Use of and Application for WISHMAY Trademark.

February 3, 2023

Edward White

265 Big Valley Ln.

Mount Solon, VA 22843

 

Date: 

 

Barnes & Thornburg LLP 

11 South Meridian Street

Indianapolis, IN 46204-3535

(317) 236-1313

Fax (317) 231-7433

www.btlaw.com

 

Re: Use of and Application for WISHMAY Trademark.  

 

Dear Byczko,

 

We refer to your file number 53337-500.   

This letter serves as a response to your letter to me dated November 30, 2021, in which letter you opposed my trademark application (Serial No.90538889). 

On or about February 22, 2021, we filed an application for the registration of our trademark “Wishmay”. Consequently, you requested an extension of time to file an opposition with the Trademark Trial and Appeal Board. 

Upon our reasonable information and belief, nothing precludes us from registering our business under the name. While we do not dispute your ownership and rights in and to your trademark “Wish”, we contend that my trademark “Wishmay” does not in any way violate your trademark rights. 

There is no likelihood of confusion

First, we aver that the common law trademark rights in and to your mark “Wish” does not prevent us from registering and using “Wishmay”. We understand that common law trademark ownership is acquired by actual use of the mark in a given market. See United Drug Co. v. Theodore Rectanus Co., 248 U.S. 90, 97-98 (1918)); see also Review Directories, Inc. v. McLeodUSA Publ’g Co., No. 1:99CV958, 2001 WL 34054527, at *2 (W.D.Mich. Aug. 6, 2001). Further, we are cognizant of the fact that you have “both the right to use [the] particular mark and the right to prevent others from using the same or a confusingly similar mark.” See Homeowners Group, Inc. v. Home Mktg. Specialists, Inc., 931 F.2d 1100, 1106 (6th Cir. 1991). However, we contend that our mark, “Wishmay” DOES NOT amount to a confusing similar mark. 

The likelihood of confusion is the basic test of both common law trademark infringement and federal statutory trademark infringement. See J. McCarthy, McCarthy on Trademarks § 23:1 (4th ed. 2004). See also Kason Industries, Inc. v. Component Hardware Group, Inc., 120 F.3d 1199, 1203 (11th Cir. 1997) (holding likelihood of confusion is the critical element for a common law trademark infringement claim). The test of “likelihood of confusion” was aptly articulated by the United States Supreme Court in McLean v. Fleming, 96 U.S. 245, 251, 24 L.Ed. 828 (1877) where the Court stated thus:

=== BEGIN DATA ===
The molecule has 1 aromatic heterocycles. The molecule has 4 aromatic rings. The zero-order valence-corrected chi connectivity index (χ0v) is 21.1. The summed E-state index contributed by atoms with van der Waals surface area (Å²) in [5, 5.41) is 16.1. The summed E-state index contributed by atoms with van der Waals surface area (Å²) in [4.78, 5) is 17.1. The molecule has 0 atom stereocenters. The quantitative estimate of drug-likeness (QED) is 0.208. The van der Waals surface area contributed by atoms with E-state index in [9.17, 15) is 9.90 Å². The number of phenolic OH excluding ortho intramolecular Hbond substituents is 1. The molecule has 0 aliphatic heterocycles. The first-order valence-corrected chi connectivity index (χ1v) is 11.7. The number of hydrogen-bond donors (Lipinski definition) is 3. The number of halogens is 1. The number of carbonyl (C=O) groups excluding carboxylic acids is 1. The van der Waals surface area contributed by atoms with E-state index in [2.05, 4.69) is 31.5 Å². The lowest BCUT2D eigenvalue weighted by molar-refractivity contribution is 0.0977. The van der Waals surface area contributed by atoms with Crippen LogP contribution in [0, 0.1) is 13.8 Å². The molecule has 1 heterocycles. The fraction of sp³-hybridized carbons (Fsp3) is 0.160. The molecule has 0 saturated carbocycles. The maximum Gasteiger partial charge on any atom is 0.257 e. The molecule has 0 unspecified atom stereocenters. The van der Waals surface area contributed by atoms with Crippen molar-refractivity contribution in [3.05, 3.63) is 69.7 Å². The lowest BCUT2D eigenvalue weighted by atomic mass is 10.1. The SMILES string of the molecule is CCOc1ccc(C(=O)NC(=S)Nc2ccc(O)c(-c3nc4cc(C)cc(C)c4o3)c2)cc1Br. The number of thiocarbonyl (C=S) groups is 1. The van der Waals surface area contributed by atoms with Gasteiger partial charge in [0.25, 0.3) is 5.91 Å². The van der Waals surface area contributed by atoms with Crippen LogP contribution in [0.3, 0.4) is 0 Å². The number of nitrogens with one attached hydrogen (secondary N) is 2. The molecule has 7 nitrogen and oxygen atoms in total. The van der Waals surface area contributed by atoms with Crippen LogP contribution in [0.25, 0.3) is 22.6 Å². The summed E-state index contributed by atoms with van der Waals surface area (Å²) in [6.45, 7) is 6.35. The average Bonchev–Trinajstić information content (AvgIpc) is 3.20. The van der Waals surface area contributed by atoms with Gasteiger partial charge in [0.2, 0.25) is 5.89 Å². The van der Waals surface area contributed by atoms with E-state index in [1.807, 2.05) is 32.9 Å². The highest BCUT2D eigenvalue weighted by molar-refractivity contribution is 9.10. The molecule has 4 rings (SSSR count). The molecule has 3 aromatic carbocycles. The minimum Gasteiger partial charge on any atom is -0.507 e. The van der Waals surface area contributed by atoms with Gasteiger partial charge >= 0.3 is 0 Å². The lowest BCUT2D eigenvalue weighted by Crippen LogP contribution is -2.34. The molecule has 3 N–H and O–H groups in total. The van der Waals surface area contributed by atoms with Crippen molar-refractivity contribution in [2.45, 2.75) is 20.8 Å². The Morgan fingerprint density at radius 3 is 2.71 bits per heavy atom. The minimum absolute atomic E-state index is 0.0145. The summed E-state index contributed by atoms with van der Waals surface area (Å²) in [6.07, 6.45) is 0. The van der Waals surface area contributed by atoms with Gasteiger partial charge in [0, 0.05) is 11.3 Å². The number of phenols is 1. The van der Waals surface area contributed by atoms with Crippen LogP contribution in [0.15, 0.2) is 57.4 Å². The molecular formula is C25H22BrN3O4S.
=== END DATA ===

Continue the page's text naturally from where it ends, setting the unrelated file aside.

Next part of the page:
What degree of resemblance is necessary to constitute an infringement is incapable of exact definition, as applicable to all cases. All that courts of justice can do, in that regard, is to say that no trader can adopt a trademark so resembling that of another trader, as that ordinary purchasers, buying with ordinary caution, are likely to be misled. (Emphasis added). 

We therefore maintain that no likelihood of confusion exists between “Wish” and “Wishmay”. The two marks do not look similar. They are two entirely different words. The two marks also mean very different things. Accordingly, the public IS NOT likely to be deceived or confused by the two of the marks. It is also instrumental to note that our mark, “Wishmay”, properly reflects our company’s purpose. Essentially, nothing is for sale in our domain. We only post goods and services that people are looking for.  

“Wish” is not a generic name. 

A trademark is generic when “it ceases to function to identify a single source of that generic thing. J. McCarthy, McCarthy on Trademarks 3 § 17:8 (4th ed. 2004). Further, the appropriate `test for genericness is whether the public perceives the term primarily as the designation of the article. See Bath Body Works, Inc. v. Luzier Personalized Cosmetics, Inc., 76 F.3d 743, 748 (6th Cir. 1996).

Further, in the landmark case of Adidas v OHIM — Shoe Branding Europe (T‑145/14, EU:T:2015:303), the European Court of Justice observed that the reputation of a mark must be taken into account in the assessment of whether there exists a likelihood of confusion. See also Ferrero Deutschland v OHIM, C‑108/07 P, EU:C:2008:234, paragraphs 32 and 33. It follows; therefore, one who claims the infringement of trademark must prove the reputation of a mark.  

In the instant scenario, you have failed to provide proof of the reputation of your mark. The reputation due to your mark cannot be inferred from the number of subscribers to your services, or to how many people have downloaded your application. Instead, proof of reputation is done by conducting an independent survey that seeks to look at the possibility of confusion between the two marks. Therefore, since no proof of reputation has been done, it is evident your mark lacks a generic nature and we are thus not precluded to use our mark. 

Our Demands

In light of the foregoing, we hold that your demands in your letter dated November 30, 2021, are null and void. For that reason, we demand that you cease and desist from claiming any rights in and to our mark. In the alternative, at least, we demand that you purchase our mark and domain name and in addition to the said purchase, compensate us for costs and expenses incurred in forming our trademark. 

If you don’t comply to our demand, we will have no choice but to resort to legal actions. This option may seriously impact your company’s reputation. 

 

If you have any questions, feel free to contact us at: [ENTER CONTACT].

 

Sincerely,

 

Edward White

 

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